HORSES ON THE CAMARGUE
In the grey wastes of dread,
The haunt of shattered gulls where nothing moves
But in a shroud of silence like the dead,
I heard a sudden harmony of hooves,
And, turning, saw afar
A hundred snowy horses unconfined,
The silver runaways of Neptune's car
Racing, spray-curled, like waves before the wind.
Sons of the Mistral, fleet
As him with whose strong gusts they love to flee,
Who shod the flying thunders on their feet
And plumed them with the snortings of the sea;
Theirs is no earthly breed
Who only haunts the verges of the earth
And only on the sea's salt herbage feed-
Surely the great white breakers gave them birth.
For when for years a slave,
A horse of the Camargue, in alien lands,
Should catch some far-off fragrance of the wave
Carried far inland from this native sands,
Many have told the tale
Of how in fury, foaming at the rein,
He hurls his rider; and with lifted tail,
With coal-red eyes and cataracting mane,
Heading his course for home,
Though sixty foreign leagues before him sweep,
Will never rest until he breathes the foam
And hears the native thunder of the deep.
And when the great gusts rise
And lash their anger on these arid coasts,
When the scared gulls career with mournful cries
And whirl across the waste like driven ghosts;
When hail and fire converge,
The only souls to which they strike no pain
Are the white crested fillies of the surge
And the white horses of the windy plain.
Then in their strength and pride
The stallions of the wilderness rejoice;
They feel their Master's trident in their side,
And high and shrill they answer to his voice.
With white tails smoking free,
Long streaming manes, and arching necks, they show
Their kinship to their sisters of the sea-
And forward hurl their thunderbolts of snow.
Still out of hardship bred,
Spirits of power and beauty and delight
Have ever on such frugal pasture fed
And loved to course with tempests through the night.
I was delighted to come across this poem today. It is by the South African poet, Roy Campbell, who just happens to be my favourite modern poet (in fact, just about the only truly modern poet whom I read) and I had never come across it before. It is typically Roy Campbell, full of such stunningly vivid imagery, that the poem seems to flame into living colour before your very eyes. It is one of his trademarks, as is his brilliant, unexpected use of very precise words. His poems are very strong and rich and warm: a pure distillation of language, smooth and potent as whisky.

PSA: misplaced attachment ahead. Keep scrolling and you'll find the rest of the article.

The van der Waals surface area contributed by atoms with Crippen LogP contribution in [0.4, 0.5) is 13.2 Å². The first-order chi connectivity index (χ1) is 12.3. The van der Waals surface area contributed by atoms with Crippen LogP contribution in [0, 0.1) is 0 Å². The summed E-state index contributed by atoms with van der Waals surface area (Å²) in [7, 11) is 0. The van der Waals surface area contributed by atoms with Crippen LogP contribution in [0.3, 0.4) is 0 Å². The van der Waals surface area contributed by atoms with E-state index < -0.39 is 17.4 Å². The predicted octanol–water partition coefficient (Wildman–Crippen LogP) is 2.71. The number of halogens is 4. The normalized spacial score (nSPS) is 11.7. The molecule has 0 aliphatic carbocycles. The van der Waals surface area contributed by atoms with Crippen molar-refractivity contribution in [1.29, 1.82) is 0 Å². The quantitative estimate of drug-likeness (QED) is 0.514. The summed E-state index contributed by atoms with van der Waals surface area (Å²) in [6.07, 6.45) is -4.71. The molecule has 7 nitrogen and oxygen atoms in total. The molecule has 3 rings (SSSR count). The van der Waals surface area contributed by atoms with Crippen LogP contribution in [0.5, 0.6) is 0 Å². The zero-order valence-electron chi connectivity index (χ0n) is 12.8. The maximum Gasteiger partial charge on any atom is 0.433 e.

Roy Campbell was an intriguing - if somewhat mercurial individual, passionate, whole-hearted alive. He led a vigourous and adventurous life. He was a fisherman, a horseman, was fluent is Zulu, a bull fighter, and fought in both wars. His long poem, The Flaming Terrapin was published in 1924, to critical acclaim, and earned him a reputation as a rising talent. Indeed, in the ordinary course of events, he would have been remembered as one of the great poets of the 20th century. However, he was the sort of person who prides himself in being politically incorrect. He loathed the literary intelligentsia of the time. He knew most of them personally, and wrote a scathing satirical poem, The Georgiad, which blasted them for their snobbery, their immoral behaviour, and their anti-Christian bias. Needless to say, it was not well received.
Perhaps, if he had merely insulted Virginia Wolfe, Vita Sackville-West, and others of that strip, his reputation would have survived intact. As it was, he was also a vocal anti-Communist, and supported Franco during the Spanish Civil War. He was branded a Fascist and his fate was sealed. (The label dogs him to this day. Regardless of his impressive talent, he is unjustly neglected.) He was living in Spain during the Civil War, newly converted to the Catholic faith. He supported Franco because Franco stood for the Faith and Spain, and against the violent Communism that was sweeping the country. Churches were burned, religious murdered in the streets, monasteries sacked and their libraries were destroyed. He was no Facist, however. He dismissed Hitler with the words, "Good gracious, this man won't do - he's a teetotalitarian vegetarian!" And though he was too old for active duty, he managed to get himself enlisted in the military during WWII. He served until an injury to his hip resulted in his being given a medical discharge, and sent back to England.
J. R. R. Tolkien met him about this time. He wrote an account of this meeting in a letter to his son, Christopher. Tolkien was in his favourite pub with a few of his friends, notably C. S. Lewis, when, as he writes, "I noticed a strange tall gaunt man half in khaki half in mufti with a large wide-awake hat, bright eyes and a hooked nose sitting in the corner. The others had their backs to him, but I could see in his eye that he was taking an interest in the conversation quite unlike the ordinary pained astonishment of the British (and American) public at the presence of the Lewises (and myself) in a pub. It was rather like Trotters at the Prancing Pony, in fact v. like." For those who do not know, Trotters was a early incarnation of Aragorn in "The Lord of the Rings" I like the idea of Roy Campbell influencing Tolkien's later developement of Aragorn.